This is perhaps the easiest step in the whole vacation – Disney is well versed in how to separate you from your money. Simply go to www.disneycruiseline.com, select the various options and search for your cruise.
On the left side of the main results window, you’re going to see possible sailings. Depending on your destination, these might be back-to-back events, so pay attention to the embarkation and return dates. More importantly, the top of the results window typically has four sections to allow you to select your type of accommodations on board.
Aptly named, these cabins are on an interior portion of the ship and do not have a real window and are typically under 200 sqft in size. Economical, some people may find them to be claustrophobia-inducing, as they are nicely apportioned, but without a lot of space. All rooms contain at least a queen-sized bed, a couch that converts to a single bed, a vanity, a flat-screen TV, a wardrobe with electronic safe, and a full bath (tub and shower). On the Disney Dream and Disney Fantasy (virtually identical sister ships), Inside Staterooms do have a virtual porthole. It’s essentially a video screen that can be set to show an outside view, with animated “interaction” at various times throughout the day. As a guest with an Inside Stateroom, you are NOT a “lesser class” passenger – you have full run of the ship as virtually everyone else (Concierge guests pay more and do have access to some exclusive things, but not much and nothing the average guest would miss).
Like their Inside bretheren, an Oceanview Stateroom is of similar size (though some go up to 240 sqft). The key difference is that they have a real (and in some cases, huge) porthole to the outside world. In addition, they may have separate rooms for the toilet and the shower/tub (which gives you an extra sink, too). Lastly, some staterooms in this category will have a slanted porthole “wall” depending on their deck position.
Staterooms with Verandah
For typically about $100 more (on a 4-night cruise), you can move up from an Oceanview to a Verandah stateroom. With this comes a sliding-glass door to an open-air deck for you and your family to enjoy the sea and air. Smokers are allowed to smoke on the verandah (and have dedicated ashtrays). Adjoining rooms also have adjoining verandahs if so desired to open to make a larger verandah. Staterooms in this Category go up to 299 sqft and can also include a pull-down bunk-bed (which is raised and lowered for you by your Cabin Steward each day/night). Effectively, these rooms can easily accommodate 4 adults. On Disney’s website, you’ll also notice that some verandah staterooms come at a discount for an “obstructed view” or “undersized” verandah. Depending on whether you plan to spend any amount of time out there, this might be a more cost effective solution.
Concierge with Verandah
From a Family Oceanview Stateroom with Verandah to Concierge Royal Suite with Verandah, these staterooms are significantly larger (up to 1,000 sqft) and are priced accordingly (a decent rule of thumb is that you can expect to pay about 2x what a Family Oceanview Stateroom with Veranda would cost). You have access to some extra Concierge-level features, such as the Concierge Lounge with happy hours and free cookies, but for the most part, the additional cost is simply for the stateroom’s size. Concierge cruisers, though, swear by this level of guest service. Stories of the concierge team obtaining hard-to-get items at a moment’s notice, booking impossible-to-get reservations and simply providing over-the-top guest service abound. These rooms NEVER seem to be empty, even at the additional cost.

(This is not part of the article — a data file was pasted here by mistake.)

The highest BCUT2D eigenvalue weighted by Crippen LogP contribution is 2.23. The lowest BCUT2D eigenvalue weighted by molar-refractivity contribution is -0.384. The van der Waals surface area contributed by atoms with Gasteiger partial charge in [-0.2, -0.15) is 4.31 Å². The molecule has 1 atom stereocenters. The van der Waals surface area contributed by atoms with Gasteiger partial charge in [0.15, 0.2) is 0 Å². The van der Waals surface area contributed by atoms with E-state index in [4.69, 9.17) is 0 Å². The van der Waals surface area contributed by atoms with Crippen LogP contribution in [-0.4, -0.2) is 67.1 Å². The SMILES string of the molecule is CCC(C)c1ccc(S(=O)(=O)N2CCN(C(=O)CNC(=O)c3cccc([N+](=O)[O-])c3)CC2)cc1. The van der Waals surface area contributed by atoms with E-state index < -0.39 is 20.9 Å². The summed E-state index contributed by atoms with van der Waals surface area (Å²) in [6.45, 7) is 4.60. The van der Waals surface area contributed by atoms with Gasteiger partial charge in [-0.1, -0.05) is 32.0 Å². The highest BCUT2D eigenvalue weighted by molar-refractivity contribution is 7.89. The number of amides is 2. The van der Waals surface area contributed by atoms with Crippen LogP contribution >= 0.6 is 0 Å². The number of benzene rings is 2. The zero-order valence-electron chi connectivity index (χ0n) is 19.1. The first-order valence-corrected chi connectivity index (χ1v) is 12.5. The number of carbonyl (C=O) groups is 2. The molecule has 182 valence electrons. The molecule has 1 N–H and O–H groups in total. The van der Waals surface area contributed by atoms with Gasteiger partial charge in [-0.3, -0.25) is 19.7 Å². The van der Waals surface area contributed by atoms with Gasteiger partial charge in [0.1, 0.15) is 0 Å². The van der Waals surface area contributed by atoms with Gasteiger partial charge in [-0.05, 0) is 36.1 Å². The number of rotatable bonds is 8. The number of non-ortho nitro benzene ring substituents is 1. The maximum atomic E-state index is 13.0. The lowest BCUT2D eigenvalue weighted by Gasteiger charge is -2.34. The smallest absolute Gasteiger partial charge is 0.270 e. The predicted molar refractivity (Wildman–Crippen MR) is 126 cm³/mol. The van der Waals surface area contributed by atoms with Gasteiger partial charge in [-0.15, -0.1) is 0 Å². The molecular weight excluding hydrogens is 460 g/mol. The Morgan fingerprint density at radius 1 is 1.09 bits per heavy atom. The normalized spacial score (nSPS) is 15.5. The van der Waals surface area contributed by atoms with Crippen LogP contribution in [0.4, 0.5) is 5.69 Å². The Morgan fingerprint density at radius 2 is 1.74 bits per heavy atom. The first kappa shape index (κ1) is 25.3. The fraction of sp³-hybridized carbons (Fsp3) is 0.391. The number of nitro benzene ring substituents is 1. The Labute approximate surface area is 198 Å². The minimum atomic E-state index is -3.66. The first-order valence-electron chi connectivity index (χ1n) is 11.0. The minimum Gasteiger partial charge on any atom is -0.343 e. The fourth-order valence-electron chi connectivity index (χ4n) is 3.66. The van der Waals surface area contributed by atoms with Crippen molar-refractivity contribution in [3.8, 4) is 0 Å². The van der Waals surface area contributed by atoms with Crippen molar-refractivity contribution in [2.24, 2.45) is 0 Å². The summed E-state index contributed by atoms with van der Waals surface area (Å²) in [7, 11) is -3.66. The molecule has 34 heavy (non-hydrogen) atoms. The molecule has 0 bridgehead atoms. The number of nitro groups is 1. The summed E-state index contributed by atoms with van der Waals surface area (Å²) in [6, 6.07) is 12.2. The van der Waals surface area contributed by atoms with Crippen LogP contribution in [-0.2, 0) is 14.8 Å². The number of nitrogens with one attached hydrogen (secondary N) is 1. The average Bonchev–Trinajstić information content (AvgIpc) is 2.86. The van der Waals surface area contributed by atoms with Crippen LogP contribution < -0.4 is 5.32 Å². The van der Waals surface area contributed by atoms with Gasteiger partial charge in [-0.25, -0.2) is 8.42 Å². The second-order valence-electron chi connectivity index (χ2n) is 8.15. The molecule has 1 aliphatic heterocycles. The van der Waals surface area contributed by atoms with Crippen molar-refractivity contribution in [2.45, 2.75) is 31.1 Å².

Once you’ve selected your desired stateroom and click continue, there are a few additional choices you have to make before finalizing your trip. First, Disney knows that you may want more than one stateroom, and they give you the option to add another one here. Second, there are two dinner seatings each night. The first dinner seating is at ~5:45 and the second is at ~8:30. You can choose which one you want, but you will have it for the entire cruise. I explain more about dining on another page. Next, Disney offers air and ground transportation (see my other commentary on using Disney travel to book airlines).
Vacation Insurance is next – it’s based on the cost of your package (and the rate is halved for children). While I typically refuse insurance for vacations, cruises carry a little additional risk and I would urge consideration of this option. In fact, I used it myself in October, 2012 when we were originally going to sail during Hurricane Sandy. Long story short, the insurance gave us the flexibility to sail the following February instead (and we’re glad we did – this was shot on the Fantasy as the two ships followed each other through the storm). But I would also recommend checking with a website like InsureMyTrip to compare insurance cost and coverages (and I typically buy trip insurance through that site rather than Disney). In doing so, I give up one HUGE difference – Disney’s insurance plan includes what amounts to a full-value “punt” or refund of your trip costs for nearly any cancellation reason. Bear this in mind when you’re making a decision.
Lastly, you’ll have the ability to add shore excursions and special requests (including pre-purchasing various things to be delivered to your room), but you can add shore excursions only after you’ve paid for your entire trip.
That’s it – you’re booked. You had to pay a deposit with the remainder due a certain number of days prior to your cruise. You were also told that there was a variable refund policy regarding timing of any cancellations. Note these dates on your calendar just in case. If you purchased insurance, note also that almost everything other than cancellation for your convenience is covered by the insurance policy (no, I don’t make commission… I was just VERY happy with the insurance and highly recommend it).